The inspiration for my Hungarian immigrant detective comes from my grandmother, who emigrated from Hungary to America just before the First World War. She’d been told the streets were paved with gold, but she ended up living in a house with a dirt floor and raised her five children on a chicken farm in Indiana.
Despite my poultry farming heritage, I’ve been a vegetarian since the age of five. I grew up in London, only knew chickens from story books and refused to eat Henny Penny, Chicken Licken or any other animal. My carnivore parents tricked me into eating sausages for a while, claiming they were a type of mushroom.
I won my first literary prize at age 11: a copy of Huckleberry Finn in a school creative writing contest. My story was about a giant man-eating slug that terrorised South East London. I’m pretty sure I was the only person who entered.
The heroine of my novels is a cleaner who turns detective – cleaners have such intimate access to people’s secrets. I got the idea when I moved in with a boyfriend who I discovered to be the messiest person I have ever met: there were half-eaten mouldy pieces of toast under the bed, cold cups of tea used as ashtrays, and instead of doing laundry he just bought new underwear, letting the old pants pile high on the bathroom floor. We decided to get a cleaner for the good of the relationship – and it worked. Fourteen years later we’re happily married.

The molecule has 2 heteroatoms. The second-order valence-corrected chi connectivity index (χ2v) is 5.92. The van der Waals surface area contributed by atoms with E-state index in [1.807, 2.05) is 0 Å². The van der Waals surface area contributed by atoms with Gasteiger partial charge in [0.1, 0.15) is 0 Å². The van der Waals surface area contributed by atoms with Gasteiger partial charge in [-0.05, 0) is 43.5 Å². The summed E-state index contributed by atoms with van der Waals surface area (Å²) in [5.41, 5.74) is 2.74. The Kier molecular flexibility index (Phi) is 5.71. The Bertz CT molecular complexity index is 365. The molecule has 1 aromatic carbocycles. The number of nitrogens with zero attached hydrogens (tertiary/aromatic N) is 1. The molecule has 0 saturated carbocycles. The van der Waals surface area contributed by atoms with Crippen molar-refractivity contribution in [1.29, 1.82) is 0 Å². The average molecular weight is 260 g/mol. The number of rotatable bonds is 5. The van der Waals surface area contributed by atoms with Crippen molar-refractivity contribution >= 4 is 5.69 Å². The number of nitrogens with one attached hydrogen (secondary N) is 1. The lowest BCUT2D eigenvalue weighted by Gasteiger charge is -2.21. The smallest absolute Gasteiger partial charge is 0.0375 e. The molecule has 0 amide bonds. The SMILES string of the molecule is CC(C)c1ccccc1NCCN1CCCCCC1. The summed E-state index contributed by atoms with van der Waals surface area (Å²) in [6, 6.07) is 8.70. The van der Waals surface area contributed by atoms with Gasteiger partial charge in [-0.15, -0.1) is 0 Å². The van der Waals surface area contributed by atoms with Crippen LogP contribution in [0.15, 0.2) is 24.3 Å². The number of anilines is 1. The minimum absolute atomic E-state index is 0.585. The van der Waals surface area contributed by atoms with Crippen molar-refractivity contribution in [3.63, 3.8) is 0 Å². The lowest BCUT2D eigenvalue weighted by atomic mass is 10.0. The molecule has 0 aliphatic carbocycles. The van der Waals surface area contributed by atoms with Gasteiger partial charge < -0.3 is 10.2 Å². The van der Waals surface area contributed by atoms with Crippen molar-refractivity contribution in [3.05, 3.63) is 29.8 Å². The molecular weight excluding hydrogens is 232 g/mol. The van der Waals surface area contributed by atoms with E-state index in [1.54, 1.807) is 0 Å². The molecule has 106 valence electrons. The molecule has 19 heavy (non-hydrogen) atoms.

I’m a marketing director at an investment company, but spent many years working in an advertising agency. One day a group of people turned up at our office dressed as penguins to protest the launch of Heathrow Terminal Five, for which my agency had done the advertising. They waddled round the office shouting until security turned up to turf them out.
I started writing my first crime novel in Turkey on a yoga retreat. I was staying in a yurt in the mountains and could hear the goats trot by every morning. The holiday came with fantastic creative writing classes run by Stephen King’s UK editor Philippa Pride, who is now my mentor and close friend.
I always write lying down. Sitting at a desk feels too much like being in the office so it’s hard to be creative.
I love working out the plot for my books, rewriting and editing, but I despise writing the first draft. I have to comfort myself that I can change it all later if I need to.
My first baby and second book were due in the same month. I managed to deliver both a few days early. Both processes were painful at times but absolutely worth it.
I’m writing my third book while looking after my gorgeous new son Teddy. The book will need plenty of editing – writing sleep deprived with a baby cuddled on your lap makes for some strange plot twists.